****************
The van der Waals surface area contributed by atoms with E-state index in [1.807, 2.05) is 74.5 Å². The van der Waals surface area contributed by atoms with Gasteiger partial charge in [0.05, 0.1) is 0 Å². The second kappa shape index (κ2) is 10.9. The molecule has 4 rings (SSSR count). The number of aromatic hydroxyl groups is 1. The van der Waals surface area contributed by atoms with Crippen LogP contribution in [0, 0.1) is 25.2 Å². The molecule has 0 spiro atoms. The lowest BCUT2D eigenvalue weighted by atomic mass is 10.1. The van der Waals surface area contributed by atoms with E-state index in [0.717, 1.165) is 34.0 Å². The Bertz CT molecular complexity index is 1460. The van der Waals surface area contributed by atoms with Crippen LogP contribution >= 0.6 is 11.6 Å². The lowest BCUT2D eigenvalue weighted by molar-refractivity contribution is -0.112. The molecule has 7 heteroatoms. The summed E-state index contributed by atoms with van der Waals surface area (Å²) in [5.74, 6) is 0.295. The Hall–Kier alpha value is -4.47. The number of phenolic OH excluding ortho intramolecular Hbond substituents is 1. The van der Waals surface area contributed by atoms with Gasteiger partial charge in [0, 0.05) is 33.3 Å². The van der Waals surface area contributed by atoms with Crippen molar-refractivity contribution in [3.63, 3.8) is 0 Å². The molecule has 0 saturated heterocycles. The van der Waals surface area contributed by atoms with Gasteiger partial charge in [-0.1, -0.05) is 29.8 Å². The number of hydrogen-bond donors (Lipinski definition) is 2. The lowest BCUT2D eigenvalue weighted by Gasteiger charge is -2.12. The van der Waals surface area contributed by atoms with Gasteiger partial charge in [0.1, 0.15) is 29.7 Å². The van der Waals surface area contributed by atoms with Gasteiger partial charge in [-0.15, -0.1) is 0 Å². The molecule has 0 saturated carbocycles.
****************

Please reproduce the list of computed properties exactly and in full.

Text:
The van der Waals surface area contributed by atoms with E-state index in [1.807, 2.05) is 74.5 Å². The van der Waals surface area contributed by atoms with Gasteiger partial charge in [0.05, 0.1) is 0 Å². The second kappa shape index (κ2) is 10.9. The molecule has 4 rings (SSSR count). The number of aromatic hydroxyl groups is 1. The van der Waals surface area contributed by atoms with Crippen LogP contribution in [0, 0.1) is 25.2 Å². The molecule has 0 spiro atoms. The lowest BCUT2D eigenvalue weighted by atomic mass is 10.1. The van der Waals surface area contributed by atoms with E-state index in [0.717, 1.165) is 34.0 Å². The Bertz CT molecular complexity index is 1460. The van der Waals surface area contributed by atoms with Crippen LogP contribution >= 0.6 is 11.6 Å². The lowest BCUT2D eigenvalue weighted by molar-refractivity contribution is -0.112. The molecule has 7 heteroatoms. The summed E-state index contributed by atoms with van der Waals surface area (Å²) in [5.74, 6) is 0.295. The Hall–Kier alpha value is -4.47. The number of phenolic OH excluding ortho intramolecular Hbond substituents is 1. The van der Waals surface area contributed by atoms with Gasteiger partial charge in [0, 0.05) is 33.3 Å². The van der Waals surface area contributed by atoms with Crippen molar-refractivity contribution in [3.63, 3.8) is 0 Å². The molecule has 0 saturated heterocycles. The van der Waals surface area contributed by atoms with Gasteiger partial charge in [-0.1, -0.05) is 29.8 Å². The number of hydrogen-bond donors (Lipinski definition) is 2. The lowest BCUT2D eigenvalue weighted by Gasteiger charge is -2.12. The van der Waals surface area contributed by atoms with Gasteiger partial charge in [0.1, 0.15) is 29.7 Å². The van der Waals surface area contributed by atoms with Gasteiger partial charge in [-0.15, -0.1) is 0 Å². The molecule has 0 saturated carbocycles.